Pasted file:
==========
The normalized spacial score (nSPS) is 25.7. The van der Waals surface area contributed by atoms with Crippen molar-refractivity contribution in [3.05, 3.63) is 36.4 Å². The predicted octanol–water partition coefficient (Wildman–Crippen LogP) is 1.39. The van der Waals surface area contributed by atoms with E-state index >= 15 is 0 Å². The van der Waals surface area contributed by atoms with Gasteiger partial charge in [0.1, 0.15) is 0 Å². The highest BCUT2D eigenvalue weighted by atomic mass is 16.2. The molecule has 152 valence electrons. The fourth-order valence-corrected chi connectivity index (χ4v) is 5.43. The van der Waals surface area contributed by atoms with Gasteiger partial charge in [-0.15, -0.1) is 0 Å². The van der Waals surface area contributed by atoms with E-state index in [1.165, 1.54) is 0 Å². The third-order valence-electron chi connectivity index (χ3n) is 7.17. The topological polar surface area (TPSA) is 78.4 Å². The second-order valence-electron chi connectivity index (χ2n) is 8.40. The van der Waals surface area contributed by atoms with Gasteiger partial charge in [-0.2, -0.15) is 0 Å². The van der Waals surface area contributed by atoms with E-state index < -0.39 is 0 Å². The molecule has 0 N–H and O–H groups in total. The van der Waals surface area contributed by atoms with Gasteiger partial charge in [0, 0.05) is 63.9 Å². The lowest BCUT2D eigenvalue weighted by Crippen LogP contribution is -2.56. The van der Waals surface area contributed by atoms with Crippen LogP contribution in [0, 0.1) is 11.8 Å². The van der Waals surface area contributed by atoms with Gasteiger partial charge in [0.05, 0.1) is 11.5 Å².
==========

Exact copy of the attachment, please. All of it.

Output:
The normalized spacial score (nSPS) is 25.7. The van der Waals surface area contributed by atoms with Crippen molar-refractivity contribution in [3.05, 3.63) is 36.4 Å². The predicted octanol–water partition coefficient (Wildman–Crippen LogP) is 1.39. The van der Waals surface area contributed by atoms with E-state index >= 15 is 0 Å². The van der Waals surface area contributed by atoms with Gasteiger partial charge in [0.1, 0.15) is 0 Å². The highest BCUT2D eigenvalue weighted by atomic mass is 16.2. The molecule has 152 valence electrons. The fourth-order valence-corrected chi connectivity index (χ4v) is 5.43. The van der Waals surface area contributed by atoms with Gasteiger partial charge in [-0.15, -0.1) is 0 Å². The van der Waals surface area contributed by atoms with E-state index in [1.165, 1.54) is 0 Å². The third-order valence-electron chi connectivity index (χ3n) is 7.17. The topological polar surface area (TPSA) is 78.4 Å². The second-order valence-electron chi connectivity index (χ2n) is 8.40. The van der Waals surface area contributed by atoms with Gasteiger partial charge in [-0.2, -0.15) is 0 Å². The van der Waals surface area contributed by atoms with E-state index < -0.39 is 0 Å². The molecule has 0 N–H and O–H groups in total. The van der Waals surface area contributed by atoms with Gasteiger partial charge in [0, 0.05) is 63.9 Å². The lowest BCUT2D eigenvalue weighted by Crippen LogP contribution is -2.56. The van der Waals surface area contributed by atoms with Crippen LogP contribution in [0, 0.1) is 11.8 Å². The van der Waals surface area contributed by atoms with Gasteiger partial charge in [0.05, 0.1) is 11.5 Å².